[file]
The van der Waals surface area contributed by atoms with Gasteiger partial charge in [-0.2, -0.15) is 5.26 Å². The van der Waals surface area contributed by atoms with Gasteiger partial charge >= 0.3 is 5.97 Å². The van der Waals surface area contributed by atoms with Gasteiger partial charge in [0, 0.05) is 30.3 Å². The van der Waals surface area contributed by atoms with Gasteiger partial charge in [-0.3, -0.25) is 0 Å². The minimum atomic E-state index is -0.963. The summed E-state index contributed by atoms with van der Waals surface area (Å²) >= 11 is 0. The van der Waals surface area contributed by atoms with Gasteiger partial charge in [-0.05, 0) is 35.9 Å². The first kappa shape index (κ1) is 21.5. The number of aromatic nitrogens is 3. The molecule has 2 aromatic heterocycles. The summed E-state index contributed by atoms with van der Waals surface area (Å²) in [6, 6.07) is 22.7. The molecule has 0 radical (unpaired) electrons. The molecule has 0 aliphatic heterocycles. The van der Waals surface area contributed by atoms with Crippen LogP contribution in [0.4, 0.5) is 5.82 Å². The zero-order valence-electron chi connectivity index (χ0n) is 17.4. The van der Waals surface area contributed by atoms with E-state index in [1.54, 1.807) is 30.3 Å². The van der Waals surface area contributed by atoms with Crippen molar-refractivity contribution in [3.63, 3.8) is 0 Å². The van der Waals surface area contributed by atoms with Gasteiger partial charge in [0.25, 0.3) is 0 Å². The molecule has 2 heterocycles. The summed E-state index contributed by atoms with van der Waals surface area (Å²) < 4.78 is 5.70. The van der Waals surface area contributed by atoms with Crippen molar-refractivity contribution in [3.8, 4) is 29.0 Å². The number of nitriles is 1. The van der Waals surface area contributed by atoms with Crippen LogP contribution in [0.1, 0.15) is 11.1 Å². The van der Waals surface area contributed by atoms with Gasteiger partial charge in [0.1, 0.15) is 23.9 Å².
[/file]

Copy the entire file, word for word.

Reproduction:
The van der Waals surface area contributed by atoms with Gasteiger partial charge in [-0.2, -0.15) is 5.26 Å². The van der Waals surface area contributed by atoms with Gasteiger partial charge >= 0.3 is 5.97 Å². The van der Waals surface area contributed by atoms with Gasteiger partial charge in [0, 0.05) is 30.3 Å². The van der Waals surface area contributed by atoms with Gasteiger partial charge in [-0.3, -0.25) is 0 Å². The minimum atomic E-state index is -0.963. The summed E-state index contributed by atoms with van der Waals surface area (Å²) >= 11 is 0. The van der Waals surface area contributed by atoms with Gasteiger partial charge in [-0.05, 0) is 35.9 Å². The first kappa shape index (κ1) is 21.5. The number of aromatic nitrogens is 3. The molecule has 2 aromatic heterocycles. The summed E-state index contributed by atoms with van der Waals surface area (Å²) in [6, 6.07) is 22.7. The molecule has 0 radical (unpaired) electrons. The molecule has 0 aliphatic heterocycles. The van der Waals surface area contributed by atoms with Crippen LogP contribution in [0.4, 0.5) is 5.82 Å². The zero-order valence-electron chi connectivity index (χ0n) is 17.4. The van der Waals surface area contributed by atoms with E-state index in [1.54, 1.807) is 30.3 Å². The van der Waals surface area contributed by atoms with Crippen molar-refractivity contribution in [3.63, 3.8) is 0 Å². The van der Waals surface area contributed by atoms with Gasteiger partial charge in [0.25, 0.3) is 0 Å². The molecule has 2 heterocycles. The summed E-state index contributed by atoms with van der Waals surface area (Å²) < 4.78 is 5.70. The van der Waals surface area contributed by atoms with Crippen molar-refractivity contribution in [3.8, 4) is 29.0 Å². The number of nitriles is 1. The van der Waals surface area contributed by atoms with Crippen LogP contribution in [0.1, 0.15) is 11.1 Å². The van der Waals surface area contributed by atoms with Gasteiger partial charge in [0.1, 0.15) is 23.9 Å².